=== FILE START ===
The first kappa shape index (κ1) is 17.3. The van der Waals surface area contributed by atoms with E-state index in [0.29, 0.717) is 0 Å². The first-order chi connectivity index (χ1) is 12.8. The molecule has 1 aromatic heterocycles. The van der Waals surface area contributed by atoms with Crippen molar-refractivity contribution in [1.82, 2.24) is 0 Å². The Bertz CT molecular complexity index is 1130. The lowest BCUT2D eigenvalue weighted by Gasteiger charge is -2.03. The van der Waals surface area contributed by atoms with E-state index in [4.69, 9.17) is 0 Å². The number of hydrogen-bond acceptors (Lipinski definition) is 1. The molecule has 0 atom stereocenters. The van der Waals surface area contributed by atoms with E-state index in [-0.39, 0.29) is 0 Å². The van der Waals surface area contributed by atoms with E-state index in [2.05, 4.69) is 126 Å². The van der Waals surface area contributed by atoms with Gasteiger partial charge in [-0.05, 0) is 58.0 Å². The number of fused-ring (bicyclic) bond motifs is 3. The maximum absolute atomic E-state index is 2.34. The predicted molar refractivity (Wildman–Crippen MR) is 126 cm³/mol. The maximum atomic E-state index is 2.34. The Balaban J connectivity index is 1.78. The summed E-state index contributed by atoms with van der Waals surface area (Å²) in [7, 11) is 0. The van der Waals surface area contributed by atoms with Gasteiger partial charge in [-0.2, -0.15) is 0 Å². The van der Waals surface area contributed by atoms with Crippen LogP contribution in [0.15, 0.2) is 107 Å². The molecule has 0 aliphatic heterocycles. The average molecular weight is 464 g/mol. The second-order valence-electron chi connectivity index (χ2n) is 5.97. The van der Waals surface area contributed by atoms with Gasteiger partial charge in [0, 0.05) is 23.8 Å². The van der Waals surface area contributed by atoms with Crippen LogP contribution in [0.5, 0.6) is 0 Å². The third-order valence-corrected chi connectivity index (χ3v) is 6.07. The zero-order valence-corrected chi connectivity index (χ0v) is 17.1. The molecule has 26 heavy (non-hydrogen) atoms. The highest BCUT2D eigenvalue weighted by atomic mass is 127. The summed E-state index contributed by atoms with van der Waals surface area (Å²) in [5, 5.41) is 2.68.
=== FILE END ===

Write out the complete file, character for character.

The first kappa shape index (κ1) is 17.3. The van der Waals surface area contributed by atoms with E-state index in [0.29, 0.717) is 0 Å². The first-order chi connectivity index (χ1) is 12.8. The molecule has 1 aromatic heterocycles. The van der Waals surface area contributed by atoms with Crippen molar-refractivity contribution in [1.82, 2.24) is 0 Å². The Bertz CT molecular complexity index is 1130. The lowest BCUT2D eigenvalue weighted by Gasteiger charge is -2.03. The van der Waals surface area contributed by atoms with E-state index in [4.69, 9.17) is 0 Å². The number of hydrogen-bond acceptors (Lipinski definition) is 1. The molecule has 0 atom stereocenters. The van der Waals surface area contributed by atoms with E-state index in [-0.39, 0.29) is 0 Å². The van der Waals surface area contributed by atoms with E-state index in [2.05, 4.69) is 126 Å². The van der Waals surface area contributed by atoms with Gasteiger partial charge in [-0.05, 0) is 58.0 Å². The number of fused-ring (bicyclic) bond motifs is 3. The maximum absolute atomic E-state index is 2.34. The predicted molar refractivity (Wildman–Crippen MR) is 126 cm³/mol. The maximum atomic E-state index is 2.34. The Balaban J connectivity index is 1.78. The summed E-state index contributed by atoms with van der Waals surface area (Å²) in [7, 11) is 0. The van der Waals surface area contributed by atoms with Gasteiger partial charge in [-0.2, -0.15) is 0 Å². The van der Waals surface area contributed by atoms with Crippen LogP contribution in [0.15, 0.2) is 107 Å². The molecule has 0 aliphatic heterocycles. The average molecular weight is 464 g/mol. The second-order valence-electron chi connectivity index (χ2n) is 5.97. The van der Waals surface area contributed by atoms with Gasteiger partial charge in [0, 0.05) is 23.8 Å². The van der Waals surface area contributed by atoms with Crippen LogP contribution in [0.5, 0.6) is 0 Å². The third-order valence-corrected chi connectivity index (χ3v) is 6.07. The zero-order valence-corrected chi connectivity index (χ0v) is 17.1. The molecule has 26 heavy (non-hydrogen) atoms. The highest BCUT2D eigenvalue weighted by atomic mass is 127. The summed E-state index contributed by atoms with van der Waals surface area (Å²) in [5, 5.41) is 2.68.